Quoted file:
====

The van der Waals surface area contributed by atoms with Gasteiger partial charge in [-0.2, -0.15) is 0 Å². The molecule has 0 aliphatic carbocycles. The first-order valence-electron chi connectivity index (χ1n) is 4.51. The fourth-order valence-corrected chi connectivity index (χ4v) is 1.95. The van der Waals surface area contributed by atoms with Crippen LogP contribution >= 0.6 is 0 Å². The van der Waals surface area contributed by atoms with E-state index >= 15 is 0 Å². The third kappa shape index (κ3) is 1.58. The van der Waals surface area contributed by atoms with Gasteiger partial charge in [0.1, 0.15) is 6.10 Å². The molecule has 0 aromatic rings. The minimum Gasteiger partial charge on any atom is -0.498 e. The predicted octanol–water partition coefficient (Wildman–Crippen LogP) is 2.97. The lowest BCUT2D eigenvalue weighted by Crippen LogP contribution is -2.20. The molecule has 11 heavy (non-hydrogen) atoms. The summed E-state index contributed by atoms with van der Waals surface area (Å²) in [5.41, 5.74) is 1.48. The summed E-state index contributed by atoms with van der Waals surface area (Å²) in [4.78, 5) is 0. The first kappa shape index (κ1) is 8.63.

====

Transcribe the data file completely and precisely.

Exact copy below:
The van der Waals surface area contributed by atoms with Gasteiger partial charge in [-0.2, -0.15) is 0 Å². The molecule has 0 aliphatic carbocycles. The first-order valence-electron chi connectivity index (χ1n) is 4.51. The fourth-order valence-corrected chi connectivity index (χ4v) is 1.95. The van der Waals surface area contributed by atoms with Crippen LogP contribution >= 0.6 is 0 Å². The van der Waals surface area contributed by atoms with E-state index >= 15 is 0 Å². The third kappa shape index (κ3) is 1.58. The van der Waals surface area contributed by atoms with Gasteiger partial charge in [0.1, 0.15) is 6.10 Å². The molecule has 0 aromatic rings. The minimum Gasteiger partial charge on any atom is -0.498 e. The predicted octanol–water partition coefficient (Wildman–Crippen LogP) is 2.97. The lowest BCUT2D eigenvalue weighted by Crippen LogP contribution is -2.20. The molecule has 11 heavy (non-hydrogen) atoms. The summed E-state index contributed by atoms with van der Waals surface area (Å²) in [5.41, 5.74) is 1.48. The summed E-state index contributed by atoms with van der Waals surface area (Å²) in [4.78, 5) is 0. The first kappa shape index (κ1) is 8.63.